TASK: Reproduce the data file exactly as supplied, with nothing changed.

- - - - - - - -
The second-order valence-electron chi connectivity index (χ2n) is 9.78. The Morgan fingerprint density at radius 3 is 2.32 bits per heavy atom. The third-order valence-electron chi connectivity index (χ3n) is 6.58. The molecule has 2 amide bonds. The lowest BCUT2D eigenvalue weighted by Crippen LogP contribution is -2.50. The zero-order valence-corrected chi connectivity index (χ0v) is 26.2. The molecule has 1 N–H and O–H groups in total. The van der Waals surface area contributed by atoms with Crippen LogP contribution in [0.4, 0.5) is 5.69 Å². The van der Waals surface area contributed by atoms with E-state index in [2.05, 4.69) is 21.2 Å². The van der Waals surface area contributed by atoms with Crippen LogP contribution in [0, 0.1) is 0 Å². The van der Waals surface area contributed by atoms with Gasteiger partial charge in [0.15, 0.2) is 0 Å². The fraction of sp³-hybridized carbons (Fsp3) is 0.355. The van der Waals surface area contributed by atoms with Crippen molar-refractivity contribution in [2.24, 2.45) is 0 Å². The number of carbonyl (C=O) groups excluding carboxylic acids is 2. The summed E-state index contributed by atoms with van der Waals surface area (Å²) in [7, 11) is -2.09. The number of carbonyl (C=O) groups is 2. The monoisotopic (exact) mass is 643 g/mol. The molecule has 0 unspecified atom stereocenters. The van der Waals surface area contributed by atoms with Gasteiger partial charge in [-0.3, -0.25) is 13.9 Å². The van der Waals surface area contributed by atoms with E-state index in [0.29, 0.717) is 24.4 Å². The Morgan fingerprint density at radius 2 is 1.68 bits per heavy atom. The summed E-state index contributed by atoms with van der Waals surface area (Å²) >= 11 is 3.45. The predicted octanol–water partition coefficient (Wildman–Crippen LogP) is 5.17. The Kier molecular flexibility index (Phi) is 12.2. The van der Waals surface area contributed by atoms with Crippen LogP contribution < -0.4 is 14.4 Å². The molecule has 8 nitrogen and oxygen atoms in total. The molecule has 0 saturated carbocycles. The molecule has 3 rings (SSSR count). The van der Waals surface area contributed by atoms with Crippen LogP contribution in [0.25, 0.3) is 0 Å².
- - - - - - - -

The second-order valence-electron chi connectivity index (χ2n) is 9.78. The Morgan fingerprint density at radius 3 is 2.32 bits per heavy atom. The third-order valence-electron chi connectivity index (χ3n) is 6.58. The molecule has 2 amide bonds. The lowest BCUT2D eigenvalue weighted by Crippen LogP contribution is -2.50. The zero-order valence-corrected chi connectivity index (χ0v) is 26.2. The molecule has 1 N–H and O–H groups in total. The van der Waals surface area contributed by atoms with Crippen LogP contribution in [0.4, 0.5) is 5.69 Å². The van der Waals surface area contributed by atoms with E-state index in [2.05, 4.69) is 21.2 Å². The van der Waals surface area contributed by atoms with Crippen LogP contribution in [0, 0.1) is 0 Å². The van der Waals surface area contributed by atoms with Gasteiger partial charge in [0.15, 0.2) is 0 Å². The fraction of sp³-hybridized carbons (Fsp3) is 0.355. The van der Waals surface area contributed by atoms with Crippen molar-refractivity contribution in [2.24, 2.45) is 0 Å². The number of carbonyl (C=O) groups excluding carboxylic acids is 2. The summed E-state index contributed by atoms with van der Waals surface area (Å²) in [7, 11) is -2.09. The number of carbonyl (C=O) groups is 2. The monoisotopic (exact) mass is 643 g/mol. The molecule has 0 unspecified atom stereocenters. The van der Waals surface area contributed by atoms with Gasteiger partial charge in [-0.3, -0.25) is 13.9 Å². The van der Waals surface area contributed by atoms with E-state index in [0.29, 0.717) is 24.4 Å². The Morgan fingerprint density at radius 2 is 1.68 bits per heavy atom. The summed E-state index contributed by atoms with van der Waals surface area (Å²) >= 11 is 3.45. The predicted octanol–water partition coefficient (Wildman–Crippen LogP) is 5.17. The Kier molecular flexibility index (Phi) is 12.2. The van der Waals surface area contributed by atoms with Crippen LogP contribution < -0.4 is 14.4 Å². The molecule has 8 nitrogen and oxygen atoms in total. The molecule has 0 saturated carbocycles. The molecule has 3 rings (SSSR count). The van der Waals surface area contributed by atoms with Crippen LogP contribution in [0.25, 0.3) is 0 Å².